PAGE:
6. Start Campaigning 

“The next six months are crucial, with regards to plastic,” says Will McCallum. “The environment bill is going to be tabled at some point in the new year and it’s our best chance for some positive legislation right now. You could resolve to get involved in the Greenpeace campaign via our website – we’re going to be doing tons of activity around getting people to meet with their MPs, getting local business to do the same – it’s going to be big.” 

7. Replace Your Takeaway Habit  

When you’re in the late night, early start grind, takeaway food ends up as a lifeline. But with all of the plastic packaging involved, it’s not the most eco route – “320 million perfectly edible meals are also thrown away each year by UK food venues,” according to Jamie Crummie, UK co-founder of Too Good To Go, an app which lets you buy food that hasn’t sold at restaurants on any particular day at reduced prices. To deal with both issues, download one of said apps (we also like Karma, but it only covers London) and buy what you find, rather than hitting up a Deliveroo.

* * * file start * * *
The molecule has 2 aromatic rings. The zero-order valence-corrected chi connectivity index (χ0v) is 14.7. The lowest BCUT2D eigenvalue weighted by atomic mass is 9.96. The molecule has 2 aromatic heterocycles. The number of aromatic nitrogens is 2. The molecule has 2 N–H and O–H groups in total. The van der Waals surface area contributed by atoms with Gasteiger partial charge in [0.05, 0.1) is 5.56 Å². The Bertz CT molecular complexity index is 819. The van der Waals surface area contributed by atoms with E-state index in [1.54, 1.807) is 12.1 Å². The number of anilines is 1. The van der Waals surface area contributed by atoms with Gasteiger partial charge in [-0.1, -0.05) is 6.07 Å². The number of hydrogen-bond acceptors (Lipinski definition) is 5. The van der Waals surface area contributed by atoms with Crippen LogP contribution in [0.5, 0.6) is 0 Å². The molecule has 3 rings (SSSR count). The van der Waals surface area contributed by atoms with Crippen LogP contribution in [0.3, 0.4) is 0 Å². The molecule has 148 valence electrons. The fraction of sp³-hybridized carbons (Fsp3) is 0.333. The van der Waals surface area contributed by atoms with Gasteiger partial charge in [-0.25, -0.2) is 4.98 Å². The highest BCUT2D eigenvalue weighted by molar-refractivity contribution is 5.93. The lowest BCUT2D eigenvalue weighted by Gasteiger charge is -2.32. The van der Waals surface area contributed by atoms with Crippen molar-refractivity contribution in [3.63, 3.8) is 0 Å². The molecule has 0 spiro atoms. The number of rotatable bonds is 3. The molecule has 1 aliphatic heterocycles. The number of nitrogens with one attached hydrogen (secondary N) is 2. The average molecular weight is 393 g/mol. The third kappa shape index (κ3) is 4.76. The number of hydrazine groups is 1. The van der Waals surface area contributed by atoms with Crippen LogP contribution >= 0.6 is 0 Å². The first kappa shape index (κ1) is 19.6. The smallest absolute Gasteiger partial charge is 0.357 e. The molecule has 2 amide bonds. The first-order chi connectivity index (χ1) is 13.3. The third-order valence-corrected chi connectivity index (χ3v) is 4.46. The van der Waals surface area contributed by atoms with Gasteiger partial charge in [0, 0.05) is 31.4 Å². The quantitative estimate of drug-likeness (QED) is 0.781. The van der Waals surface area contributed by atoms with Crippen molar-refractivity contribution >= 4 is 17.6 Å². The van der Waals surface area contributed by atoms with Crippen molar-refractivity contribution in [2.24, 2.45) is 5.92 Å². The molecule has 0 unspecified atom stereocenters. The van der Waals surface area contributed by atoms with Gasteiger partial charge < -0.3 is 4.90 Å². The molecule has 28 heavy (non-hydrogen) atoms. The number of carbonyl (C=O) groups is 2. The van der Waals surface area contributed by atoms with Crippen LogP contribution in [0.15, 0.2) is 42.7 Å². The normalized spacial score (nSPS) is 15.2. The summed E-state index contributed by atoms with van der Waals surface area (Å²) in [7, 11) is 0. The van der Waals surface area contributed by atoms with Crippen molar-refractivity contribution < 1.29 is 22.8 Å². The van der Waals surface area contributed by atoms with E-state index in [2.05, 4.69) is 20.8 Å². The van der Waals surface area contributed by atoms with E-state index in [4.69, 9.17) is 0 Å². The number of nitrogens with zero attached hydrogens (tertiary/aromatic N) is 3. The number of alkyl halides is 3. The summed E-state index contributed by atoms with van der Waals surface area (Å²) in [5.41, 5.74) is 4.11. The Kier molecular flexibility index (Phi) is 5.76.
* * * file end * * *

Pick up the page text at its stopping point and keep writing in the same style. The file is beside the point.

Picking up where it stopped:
[Read More: 3 Apps For People Who Care About Food ... And Food Waste]

Nathan Motoyama / EyeEm via Getty Images

8. If You Have A Baby, Try Cloth Nappies 

According to 2006 research (old, but the latest data available) from recycling charity WRAP, the UK chucks out three billion nappies a year, accounting for 2-3% of all household waste. “Using reusable, cloth nappies can dramatically reduce the amount of waste we send to landfill and minimise our impact on the environment,” says Claire Sumners. “It is an initial cost, but, long term, it saves money, patience (you can’t run out as you have them at home to wash!) and unnecessary waste.” 

9. Try To Throw Zero Food Away, All Year 

Statistics from the UN Food and Agriculture organisation show that roughly a third of the food produced globally is wasted. In terms of household waste, this works out as 7 million tonnes of food wasted by UK households alone. Jamie Crummie says a great resolution is pledging to be super creative with leftovers, rather than binning them. “Stew excess vegetable trimmings to make a vegetable stock from scratch, dice your bread off-cuts to fry into croutons or blend into bread crumbs,” are two ideas he recommends. 

10. DIY Your Crisps 

While Walker’s have launched a recycling scheme for their crisp packets, they are still made out of plastic – and that doesn’t count for the myriad other brands out there, of which McCoy’s remains the self evident, undisputed queen. “Make your own from potato and vegetable peelings,” says Sumners. Stick your peelings on a baking tray, drizzle with olive oil, season with flaky sea salt and a little paprika or chilli power, if you like, then bake for ten minutes.